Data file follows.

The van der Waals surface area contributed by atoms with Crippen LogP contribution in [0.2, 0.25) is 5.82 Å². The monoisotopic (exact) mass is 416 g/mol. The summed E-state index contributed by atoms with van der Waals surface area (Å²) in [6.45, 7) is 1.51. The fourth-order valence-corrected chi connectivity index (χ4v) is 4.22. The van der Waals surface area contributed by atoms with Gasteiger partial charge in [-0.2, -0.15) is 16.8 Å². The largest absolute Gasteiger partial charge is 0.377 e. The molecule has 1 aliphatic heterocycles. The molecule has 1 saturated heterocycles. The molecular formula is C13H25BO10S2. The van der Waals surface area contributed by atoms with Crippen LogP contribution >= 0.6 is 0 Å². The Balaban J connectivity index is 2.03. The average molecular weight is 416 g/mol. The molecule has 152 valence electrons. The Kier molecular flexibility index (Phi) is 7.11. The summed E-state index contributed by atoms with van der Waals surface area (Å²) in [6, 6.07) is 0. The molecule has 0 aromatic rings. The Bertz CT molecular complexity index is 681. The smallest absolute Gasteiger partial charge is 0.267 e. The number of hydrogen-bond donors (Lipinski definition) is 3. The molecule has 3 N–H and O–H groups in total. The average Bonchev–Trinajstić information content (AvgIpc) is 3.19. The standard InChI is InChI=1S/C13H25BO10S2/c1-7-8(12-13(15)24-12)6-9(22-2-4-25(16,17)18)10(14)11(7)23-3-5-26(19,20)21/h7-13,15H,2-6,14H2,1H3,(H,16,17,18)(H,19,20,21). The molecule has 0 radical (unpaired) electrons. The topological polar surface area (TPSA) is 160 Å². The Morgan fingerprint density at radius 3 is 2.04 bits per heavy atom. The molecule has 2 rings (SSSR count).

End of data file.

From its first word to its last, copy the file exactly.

The van der Waals surface area contributed by atoms with Crippen LogP contribution in [0.2, 0.25) is 5.82 Å². The monoisotopic (exact) mass is 416 g/mol. The summed E-state index contributed by atoms with van der Waals surface area (Å²) in [6.45, 7) is 1.51. The fourth-order valence-corrected chi connectivity index (χ4v) is 4.22. The van der Waals surface area contributed by atoms with Gasteiger partial charge in [-0.2, -0.15) is 16.8 Å². The largest absolute Gasteiger partial charge is 0.377 e. The molecule has 1 aliphatic heterocycles. The molecule has 1 saturated heterocycles. The molecular formula is C13H25BO10S2. The van der Waals surface area contributed by atoms with Crippen LogP contribution >= 0.6 is 0 Å². The Balaban J connectivity index is 2.03. The average molecular weight is 416 g/mol. The molecule has 152 valence electrons. The Kier molecular flexibility index (Phi) is 7.11. The summed E-state index contributed by atoms with van der Waals surface area (Å²) in [6, 6.07) is 0. The molecule has 0 aromatic rings. The Bertz CT molecular complexity index is 681. The smallest absolute Gasteiger partial charge is 0.267 e. The number of hydrogen-bond donors (Lipinski definition) is 3. The molecule has 3 N–H and O–H groups in total. The average Bonchev–Trinajstić information content (AvgIpc) is 3.19. The standard InChI is InChI=1S/C13H25BO10S2/c1-7-8(12-13(15)24-12)6-9(22-2-4-25(16,17)18)10(14)11(7)23-3-5-26(19,20)21/h7-13,15H,2-6,14H2,1H3,(H,16,17,18)(H,19,20,21). The molecule has 0 radical (unpaired) electrons. The topological polar surface area (TPSA) is 160 Å². The Morgan fingerprint density at radius 3 is 2.04 bits per heavy atom. The molecule has 2 rings (SSSR count).